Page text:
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I'm currently making a Computer Science thesis on a multithreaded software implementation of a turbo decoder. The basic problem is as follows:

  • let (y1, ..., yn) be the sequence of noisy bit received through a channel. Two SISO decoders work in parallel (each one receiving the first bit of the sequence and the parity bit y1j, j in {1,2}) - the objective is to compute the LLR (log-likelyhood ratio, which gives info on the probability that the current bit is either 0 or 1), which is then fed to the other SISO decoder for the next iteration. Suppose the received bits are split into shorter frames of data. (SISO means soft input, soft output, because each decoder gets an estimation of the bit probabilities in input and outputs its own estimation)

Each computation of the LLR requires lots of serialized ACS operations, depending on the amount of the bits in each frames (and on the amount of bits used by the encoder to make the parity bits for the initial sequence). Such computation can be summed with these nested for cycles (for each one of the two SISO decoders working in parallel):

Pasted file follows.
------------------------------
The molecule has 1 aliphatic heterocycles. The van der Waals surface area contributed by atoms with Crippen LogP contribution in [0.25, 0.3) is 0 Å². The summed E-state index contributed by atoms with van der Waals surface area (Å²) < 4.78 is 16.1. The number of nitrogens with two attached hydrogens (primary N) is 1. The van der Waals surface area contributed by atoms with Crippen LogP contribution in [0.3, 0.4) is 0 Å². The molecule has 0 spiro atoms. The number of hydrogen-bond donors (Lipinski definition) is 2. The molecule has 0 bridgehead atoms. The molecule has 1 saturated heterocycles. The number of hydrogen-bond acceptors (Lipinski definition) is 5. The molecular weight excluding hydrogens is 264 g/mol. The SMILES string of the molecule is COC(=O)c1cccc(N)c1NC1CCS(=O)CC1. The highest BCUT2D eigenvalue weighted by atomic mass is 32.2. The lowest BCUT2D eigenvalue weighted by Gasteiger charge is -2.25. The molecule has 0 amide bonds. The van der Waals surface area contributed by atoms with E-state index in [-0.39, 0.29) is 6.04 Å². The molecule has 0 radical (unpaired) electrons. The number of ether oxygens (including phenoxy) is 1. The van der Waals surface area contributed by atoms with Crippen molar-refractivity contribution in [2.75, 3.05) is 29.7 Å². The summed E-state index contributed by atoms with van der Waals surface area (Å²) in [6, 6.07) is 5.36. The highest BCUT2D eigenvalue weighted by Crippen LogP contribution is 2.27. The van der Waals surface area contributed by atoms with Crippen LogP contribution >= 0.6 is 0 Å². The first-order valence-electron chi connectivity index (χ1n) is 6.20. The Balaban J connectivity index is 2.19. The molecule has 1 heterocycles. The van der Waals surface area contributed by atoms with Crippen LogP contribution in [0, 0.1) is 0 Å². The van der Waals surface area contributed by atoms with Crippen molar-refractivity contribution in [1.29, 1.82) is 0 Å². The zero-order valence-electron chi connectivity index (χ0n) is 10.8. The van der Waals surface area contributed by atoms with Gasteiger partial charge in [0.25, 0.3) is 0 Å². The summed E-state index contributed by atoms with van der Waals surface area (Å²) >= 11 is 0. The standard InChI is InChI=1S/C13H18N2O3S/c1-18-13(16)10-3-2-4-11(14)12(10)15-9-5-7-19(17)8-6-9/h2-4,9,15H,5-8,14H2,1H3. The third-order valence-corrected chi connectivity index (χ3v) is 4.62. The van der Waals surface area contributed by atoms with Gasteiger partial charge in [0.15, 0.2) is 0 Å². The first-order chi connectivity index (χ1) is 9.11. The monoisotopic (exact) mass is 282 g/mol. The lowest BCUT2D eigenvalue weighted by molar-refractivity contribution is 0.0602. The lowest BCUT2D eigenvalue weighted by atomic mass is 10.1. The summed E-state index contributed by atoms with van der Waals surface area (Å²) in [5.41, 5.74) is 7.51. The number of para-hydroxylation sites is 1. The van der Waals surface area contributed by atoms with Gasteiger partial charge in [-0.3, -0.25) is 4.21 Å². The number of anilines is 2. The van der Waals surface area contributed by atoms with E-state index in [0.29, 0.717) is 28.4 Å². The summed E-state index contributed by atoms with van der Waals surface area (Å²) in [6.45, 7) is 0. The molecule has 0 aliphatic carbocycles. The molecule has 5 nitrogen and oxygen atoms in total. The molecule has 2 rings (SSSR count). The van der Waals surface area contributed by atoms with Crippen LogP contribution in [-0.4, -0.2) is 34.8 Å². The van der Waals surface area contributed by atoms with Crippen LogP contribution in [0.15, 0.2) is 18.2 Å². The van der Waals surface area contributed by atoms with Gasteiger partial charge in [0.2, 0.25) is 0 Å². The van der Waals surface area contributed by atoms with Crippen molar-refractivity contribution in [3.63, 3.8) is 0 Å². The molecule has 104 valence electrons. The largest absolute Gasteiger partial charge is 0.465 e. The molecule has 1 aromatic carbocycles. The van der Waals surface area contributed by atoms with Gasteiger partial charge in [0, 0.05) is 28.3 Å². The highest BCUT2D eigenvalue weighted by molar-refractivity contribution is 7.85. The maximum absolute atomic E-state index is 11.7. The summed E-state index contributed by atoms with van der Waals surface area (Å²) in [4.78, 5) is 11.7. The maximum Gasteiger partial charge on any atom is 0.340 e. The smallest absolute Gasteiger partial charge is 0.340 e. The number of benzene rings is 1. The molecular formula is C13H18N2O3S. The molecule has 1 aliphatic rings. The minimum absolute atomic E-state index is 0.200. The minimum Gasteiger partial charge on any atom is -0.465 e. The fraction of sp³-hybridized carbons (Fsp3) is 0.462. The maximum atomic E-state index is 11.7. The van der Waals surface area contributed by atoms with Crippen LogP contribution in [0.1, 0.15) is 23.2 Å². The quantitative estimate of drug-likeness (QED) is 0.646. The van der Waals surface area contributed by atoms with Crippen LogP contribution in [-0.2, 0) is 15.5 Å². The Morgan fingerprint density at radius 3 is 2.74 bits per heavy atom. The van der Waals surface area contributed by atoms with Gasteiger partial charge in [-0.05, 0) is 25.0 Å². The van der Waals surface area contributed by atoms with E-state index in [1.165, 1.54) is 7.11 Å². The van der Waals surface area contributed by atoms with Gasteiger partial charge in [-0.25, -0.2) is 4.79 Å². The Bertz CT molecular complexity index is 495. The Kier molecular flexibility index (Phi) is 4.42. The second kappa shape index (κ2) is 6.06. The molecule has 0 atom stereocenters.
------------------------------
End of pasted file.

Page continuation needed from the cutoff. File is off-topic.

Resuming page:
for i=1 to N_FRAMES:

for j=1 to N_ELS_FRAMES:

for k=1 to 4:

for l=1 to N_STATES:


Note that the above loop doesn't actually appear in the algorithm, but it does match quite closely the operations made for each iteration. Generally, N_STATES is around 8 or 16 (it depends on the amount of bits each encoder uses to compute the parity bits on the input sequence) and do_ops() requires a sum, a max and a vector normalization.

At first I tried to make an implementation using Jython, but the result was pretty disheartening: the operations in the nested loops above took - with the multithreaded version - around 20 minutes (!) with a moderate (~2 mil) amount of bits.

On the other hand, a Java implementation requires ~1 sec with ~4 mil bits using the single-threaded version of the algorithm.

Why is there such a huge difference?

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